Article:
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Home » Serial Killer: Why Your Houseplants Always Die

Serial Killer: Why Your Houseplants Always Die

by Elyssa Goins
This article was fact checked.
Helpful: 100%
dead plant

Have you been deemed the plant killer in your home?

Unfortunately, it might not be just a stream of bad luck. You could actually be killing your houseplants without realizing it.

Many people make these mistakes without noticing the damage that it does to their plants.

Then one day you wake up, and your plant is dead.

So, what happened?

Let’s go over some of the most common mistakes people make when taking care of their plants.

dying plant leaves drop

The Problem: Inadequate Sunlight

Yes, we all know that plants need light to survive.

We learned about photosynthesis in elementary school and understand that light is vitally important to the
overall health of your plant.

But did you know that there is a proper amount of sunlight for each plant?

Some houseplants like the shade. Too much sunlight can damage the plant! A lot of people don’t realize this as
they put their shade-loving plants in place with direct sunlight for hours out of the day.

Make sure you know what kind of plant you’re getting and the amount of sunlight that it will thrive in.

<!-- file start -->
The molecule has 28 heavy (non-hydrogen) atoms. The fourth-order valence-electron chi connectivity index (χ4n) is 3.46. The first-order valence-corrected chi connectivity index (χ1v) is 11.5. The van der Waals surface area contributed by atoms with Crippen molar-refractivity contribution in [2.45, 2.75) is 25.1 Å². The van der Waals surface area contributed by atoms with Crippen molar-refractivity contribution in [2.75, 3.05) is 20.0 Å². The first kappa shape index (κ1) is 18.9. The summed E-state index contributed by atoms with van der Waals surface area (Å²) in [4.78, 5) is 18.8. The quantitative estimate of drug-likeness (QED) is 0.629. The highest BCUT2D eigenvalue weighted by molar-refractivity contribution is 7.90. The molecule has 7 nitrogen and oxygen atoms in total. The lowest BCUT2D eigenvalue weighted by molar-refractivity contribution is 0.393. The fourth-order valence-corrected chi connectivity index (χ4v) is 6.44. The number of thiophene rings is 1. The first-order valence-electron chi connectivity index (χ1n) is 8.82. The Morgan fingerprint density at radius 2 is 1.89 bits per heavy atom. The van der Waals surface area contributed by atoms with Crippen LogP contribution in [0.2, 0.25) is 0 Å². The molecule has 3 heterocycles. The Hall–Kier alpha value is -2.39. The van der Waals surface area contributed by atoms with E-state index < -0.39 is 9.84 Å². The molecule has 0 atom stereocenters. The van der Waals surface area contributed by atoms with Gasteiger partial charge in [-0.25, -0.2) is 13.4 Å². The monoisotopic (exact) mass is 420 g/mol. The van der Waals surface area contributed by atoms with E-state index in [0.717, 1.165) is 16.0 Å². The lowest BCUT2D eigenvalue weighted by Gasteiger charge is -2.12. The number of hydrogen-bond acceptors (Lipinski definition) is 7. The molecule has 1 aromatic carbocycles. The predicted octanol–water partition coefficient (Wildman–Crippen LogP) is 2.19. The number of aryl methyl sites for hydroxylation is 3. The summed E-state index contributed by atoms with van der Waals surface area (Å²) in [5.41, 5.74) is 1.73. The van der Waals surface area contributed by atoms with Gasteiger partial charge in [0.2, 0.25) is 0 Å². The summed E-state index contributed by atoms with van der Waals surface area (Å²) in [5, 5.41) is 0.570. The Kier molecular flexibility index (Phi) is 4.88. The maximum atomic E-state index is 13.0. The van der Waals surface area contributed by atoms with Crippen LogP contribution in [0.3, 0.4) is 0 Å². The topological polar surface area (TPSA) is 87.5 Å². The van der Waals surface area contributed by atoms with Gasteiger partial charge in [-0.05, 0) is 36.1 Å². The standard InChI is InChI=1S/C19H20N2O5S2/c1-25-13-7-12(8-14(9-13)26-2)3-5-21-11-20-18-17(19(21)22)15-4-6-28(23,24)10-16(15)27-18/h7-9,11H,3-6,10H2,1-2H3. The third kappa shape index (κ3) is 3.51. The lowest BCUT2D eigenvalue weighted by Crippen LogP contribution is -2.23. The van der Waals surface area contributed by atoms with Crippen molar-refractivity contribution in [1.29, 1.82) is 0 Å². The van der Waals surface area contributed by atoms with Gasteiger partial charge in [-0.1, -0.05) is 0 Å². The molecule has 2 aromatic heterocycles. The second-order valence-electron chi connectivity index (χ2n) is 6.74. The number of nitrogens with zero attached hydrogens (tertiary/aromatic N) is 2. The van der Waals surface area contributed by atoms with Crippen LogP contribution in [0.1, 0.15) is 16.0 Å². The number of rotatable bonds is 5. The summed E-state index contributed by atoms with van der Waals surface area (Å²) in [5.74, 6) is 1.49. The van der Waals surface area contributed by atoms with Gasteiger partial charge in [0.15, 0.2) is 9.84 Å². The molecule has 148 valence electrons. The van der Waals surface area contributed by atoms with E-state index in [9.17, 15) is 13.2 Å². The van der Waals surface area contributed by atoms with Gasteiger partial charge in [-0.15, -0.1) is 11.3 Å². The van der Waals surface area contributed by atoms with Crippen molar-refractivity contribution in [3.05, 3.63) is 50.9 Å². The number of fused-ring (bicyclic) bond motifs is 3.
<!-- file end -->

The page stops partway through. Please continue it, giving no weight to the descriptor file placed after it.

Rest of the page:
Of course, the opposite may be true as well.

You might be putting a sun-loving plant in a place that looks beautiful but doesn’t receive enough direct

Putting a plant in a dark corner to brighten it up is not a good idea, although it might look aesthetically

Regularly sold houseplants usually come with a care guide that you can follow to make sure you’re taking good
care of your plant.

The instructions will usually give tips about watering and what kind of sunlight the plant requires.

Plants that don’t receive enough sunlight are usually flimsy or floppy. They may be growing new leaves, but the
leaves may be yellow or unhealthy looking.

This is a key sign that your plant isn’t getting enough sunlight.

Fortunately, this is a very easy fix.

The Solution

This is the easiest solution in the world:

Move your plant to a location with more sunlight! ☀️

Move your plant out of the darkness and onto a windowsill or a window with plenty of direct sunlight throughout
the day.

Make sure your blinds are open too. Putting a plant in a window sill with the blinds closed will not be very
helpful at all.

Once you move your plant to a spot with more sunlight, try not to move it again for a while. A plant grows new
leaves that face the sunlight to absorb as much as possible.

If you move the plant around a lot, the leaves will continuously have to readjust and move to absorb more
sunlight. This creates more stress on the plant.

The Problem: Bad Watering Practices

You water your houseplant every single day. You haven’t missed a day in 2 weeks!

So why is your houseplant still yellow?

You’re overwatering your plant.